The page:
Many U.S. Muslims shared they experience discrimination even outside the workplace. Different studies show that Islamophobia is on the rise in America. Hate mail, anti-Muslim graffiti, and death threats over the phone have been reported in Chicago.
2. More countries restrict women from wearing religious attire or symbols than dress in a specific manner.
In some parts of the world, laws or policies prohibit women from wearing hijabs in the workplace, such as in the public sector, nurses, and front-line military workers.
3. A vast majority of pagans (Wiccans, Druids, Shamanists, and African traditional religion followers) report anxiety over their beliefs and practices being disclosed in the workplace.
This anxiety or fear is common among individuals who conceal their beliefs (or non-beliefs) in the workplace. They believe withholding the information makes them less likely to receive harassment or bullying.
4. Only 19.8% of Muslims aged 16 to 74 were employed full-time, compared with 34.9% of the overall population in the U.K.
This shows that Muslim men and women are not given equal opportunities or are held back in the workplace because of Islamophobia. Moreover, the research revealed that minority ethnic-sounding names have fewer chances of being offered an interview. Young Muslims also routinely fear being targets of harassment and are expected to work “10 times as hard” as their white counterparts.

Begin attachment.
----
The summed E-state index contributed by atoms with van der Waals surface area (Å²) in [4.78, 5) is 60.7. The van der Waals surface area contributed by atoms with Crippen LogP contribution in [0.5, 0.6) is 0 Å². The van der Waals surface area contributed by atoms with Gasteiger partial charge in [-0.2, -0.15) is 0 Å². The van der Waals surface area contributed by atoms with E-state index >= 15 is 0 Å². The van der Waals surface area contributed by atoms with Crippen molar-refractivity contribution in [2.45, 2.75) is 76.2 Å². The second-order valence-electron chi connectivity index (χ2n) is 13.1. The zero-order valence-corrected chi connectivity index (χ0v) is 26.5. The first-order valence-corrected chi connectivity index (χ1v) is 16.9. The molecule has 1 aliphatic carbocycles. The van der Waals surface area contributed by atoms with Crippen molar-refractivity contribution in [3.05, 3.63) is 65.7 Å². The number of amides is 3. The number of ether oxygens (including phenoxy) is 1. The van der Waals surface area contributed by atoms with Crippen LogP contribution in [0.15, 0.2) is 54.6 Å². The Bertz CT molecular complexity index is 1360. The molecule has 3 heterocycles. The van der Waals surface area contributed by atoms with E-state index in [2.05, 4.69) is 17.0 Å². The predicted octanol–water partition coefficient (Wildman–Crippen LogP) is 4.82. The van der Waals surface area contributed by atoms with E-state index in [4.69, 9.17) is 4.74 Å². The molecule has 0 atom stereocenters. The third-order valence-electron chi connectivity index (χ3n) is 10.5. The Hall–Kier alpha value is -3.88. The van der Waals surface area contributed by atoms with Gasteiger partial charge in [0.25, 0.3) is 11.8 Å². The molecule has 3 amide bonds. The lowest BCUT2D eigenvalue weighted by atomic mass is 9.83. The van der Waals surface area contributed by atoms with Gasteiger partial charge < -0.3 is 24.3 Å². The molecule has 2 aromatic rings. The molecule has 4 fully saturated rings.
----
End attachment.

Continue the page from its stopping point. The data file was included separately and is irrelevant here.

5. Research reveals that atheists or agnostic employees experience and report harassment in the form of imposition of beliefs.
The imposition of beliefs is a form of harassment where organizational leaders mandate participation in religious practices regardless of one’s faith—in particular, requiring or urging employees to attend services or prayers of a specific religion.
Religious Discrimination: Basic Protections
Refusing to hire an individual based on religion is unlawful employment practice. (SEC. 2000e-2. [Section 703], Title VII of the Civil Rights Act)
Disparate treatment based on religion is prohibited (SEC. 2000e-2. [Section 703] (k1) [A])
Discrimination based on religion in providing training programs is prohibited. (SEC. 2000e-2. [Section 703] (d))
Expulsion from membership based on religion is an unlawful employment practice for labor organizations. (SEC. 2000e-2. [Section 703] (c1))
Any advertisement that indicates a preference over religion, unless religion is a bona fide occupational qualification for employment, is unlawful. (SEC. 2000e-3. [Section 704] (b))
Forms of Religious Discrimination in the Workplace
For these discriminatory behaviors to be identified and called out, you must know their different forms first. Here are some religious discrimination in workplace cases.